I'm busy trying to make a web site do what I told it tonight, but in the interest of keeping the schedule I set for myself yesterday, here's an article I wrote a while back.
Anyone who’s ever listened to an oldies radio station has probably heard the story of Stagger Lee, as performed by Lloyd Price. In the song, Stagger Lee loses his money and “brand new Stetson hat” in a dice game with a man named Billy. He then proceeds to kill Billy, despite the latter’s begging and pleading. What most casual music fans don’t realize is that Price’s song is not the first or last musical version of Stagger Lee’s tale.
The events portrayed in Price’s song are based on an actual murder reported in the St. Louis Globe-Democrat in December 1895. According to the article, “Stag” Lee Shelton murdered William Lyons after Lyons stole Shelton’s hat during a political argument. However, it is likely that Stagger Lee existed as a figure of African-American folklore before the St. Louis event. A Mississippi bluesman named Charles Hatler claims that he wrote the first Stagger Lee song in 1895, and not all songs and stories about Stagger Lee mention the murder of Lyons. This has led some experts to propose that Shelton gave himself the nickname “Stag” to associate himself with the Stagger Lee of folklore.
The Stagger Lee of early blues songs was an anti-heroic “badman” figure who sold his soul to the Devil in return for a magical Stetson hat that made him invulnerable. Because he could not be killed Stagger Lee was free to take whatever he wanted, usually from his peers in the black community. Despite his evil ways, Stagger Lee was respected in the black community because even the (white) authorities were afraid to tangle with him.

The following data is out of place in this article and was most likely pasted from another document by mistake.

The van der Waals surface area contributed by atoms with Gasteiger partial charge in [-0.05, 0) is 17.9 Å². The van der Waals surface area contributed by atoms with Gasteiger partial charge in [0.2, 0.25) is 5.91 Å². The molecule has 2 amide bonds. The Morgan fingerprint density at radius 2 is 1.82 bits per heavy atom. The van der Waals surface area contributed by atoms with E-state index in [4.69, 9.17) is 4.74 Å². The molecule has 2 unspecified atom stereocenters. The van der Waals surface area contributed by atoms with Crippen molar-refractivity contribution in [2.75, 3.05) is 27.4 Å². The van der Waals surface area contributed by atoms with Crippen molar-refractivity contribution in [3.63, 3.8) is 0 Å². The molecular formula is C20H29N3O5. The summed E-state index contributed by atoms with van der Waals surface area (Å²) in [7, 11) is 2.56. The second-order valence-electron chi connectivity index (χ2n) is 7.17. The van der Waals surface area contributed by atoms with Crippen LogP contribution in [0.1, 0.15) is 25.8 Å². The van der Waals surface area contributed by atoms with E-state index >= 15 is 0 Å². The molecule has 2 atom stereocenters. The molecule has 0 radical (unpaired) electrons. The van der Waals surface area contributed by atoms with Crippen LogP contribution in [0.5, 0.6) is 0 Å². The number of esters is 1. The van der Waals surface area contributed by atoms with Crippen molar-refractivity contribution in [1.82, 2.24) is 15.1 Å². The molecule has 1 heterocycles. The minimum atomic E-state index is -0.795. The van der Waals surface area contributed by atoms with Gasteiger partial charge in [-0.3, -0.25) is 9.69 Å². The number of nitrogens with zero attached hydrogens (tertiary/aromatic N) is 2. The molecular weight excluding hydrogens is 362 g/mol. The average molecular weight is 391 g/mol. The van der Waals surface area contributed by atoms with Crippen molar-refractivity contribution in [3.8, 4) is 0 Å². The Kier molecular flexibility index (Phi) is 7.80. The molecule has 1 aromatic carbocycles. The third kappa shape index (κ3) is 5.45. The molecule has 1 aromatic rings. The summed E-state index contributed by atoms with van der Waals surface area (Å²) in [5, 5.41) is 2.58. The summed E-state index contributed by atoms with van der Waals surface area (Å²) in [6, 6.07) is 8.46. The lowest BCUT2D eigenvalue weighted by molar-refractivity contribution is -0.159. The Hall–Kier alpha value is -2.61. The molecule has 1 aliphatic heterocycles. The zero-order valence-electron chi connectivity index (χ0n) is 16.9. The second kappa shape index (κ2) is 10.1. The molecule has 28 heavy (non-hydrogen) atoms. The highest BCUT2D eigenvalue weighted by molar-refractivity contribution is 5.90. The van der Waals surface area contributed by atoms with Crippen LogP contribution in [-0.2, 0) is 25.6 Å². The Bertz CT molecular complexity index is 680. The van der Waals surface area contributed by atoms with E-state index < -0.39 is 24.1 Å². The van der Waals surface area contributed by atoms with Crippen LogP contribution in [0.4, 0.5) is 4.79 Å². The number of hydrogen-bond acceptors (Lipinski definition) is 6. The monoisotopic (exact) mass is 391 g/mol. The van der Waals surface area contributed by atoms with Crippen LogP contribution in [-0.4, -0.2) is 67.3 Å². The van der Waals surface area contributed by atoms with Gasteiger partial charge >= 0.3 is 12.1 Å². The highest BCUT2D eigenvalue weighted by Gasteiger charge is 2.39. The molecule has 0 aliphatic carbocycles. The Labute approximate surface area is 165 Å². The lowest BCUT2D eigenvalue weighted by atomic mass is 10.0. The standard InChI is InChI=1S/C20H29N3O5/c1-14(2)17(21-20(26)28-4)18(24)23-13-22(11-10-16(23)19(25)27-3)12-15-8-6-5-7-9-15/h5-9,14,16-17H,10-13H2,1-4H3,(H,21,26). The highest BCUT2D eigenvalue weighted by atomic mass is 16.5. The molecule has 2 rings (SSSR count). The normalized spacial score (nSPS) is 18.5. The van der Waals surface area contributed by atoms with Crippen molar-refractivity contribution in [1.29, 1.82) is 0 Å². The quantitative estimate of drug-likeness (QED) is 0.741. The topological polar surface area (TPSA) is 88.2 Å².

During the civil rights era, Stagger Lee became a role model for black men. Bobby Seale, for example, once identified himself and other civil rights leaders (including Malcolm X, Huey Newton, and Eldridge Cleaver) as “Stagger Lee” figures. James P. Hauser, in his article on the AKA Blues connection website, traces this evolution from “badman” to civil rights hero directly to Price’s version of the song. Though Price’s “Stagger Lee” is based on an earlier song by Leon T. “Archibald” Gross, Hauser describes how subtle changes in the song altered the character. The most important of these changes is the line “Stagger Lee threw 7, Billy swore that he threw 8.” This single addition transforms Stagger Lee from a sore loser who murders his opponent to a wronged man who gets revenge after being cheated. Starting with the Price version of the song, Billy Lyons—a black man in the early versions—came to be identified as a white man, and therefore an oppressor of blacks.
Stagger Lee has appeared in songs by over 200 artists, from Bob Dylan to The Clash. While many artists simply cover the Price version of the song, the majority create original versions, often with new themes and political subtext. For example, The Grateful Dead put a feminist spin on the story by having Billy Lyon's wife take her revenge on Stagger Lee. The sheer number and range of artists who have chosen to record Stagger Lee songs makes it unlikely that the legend will fade any time soon.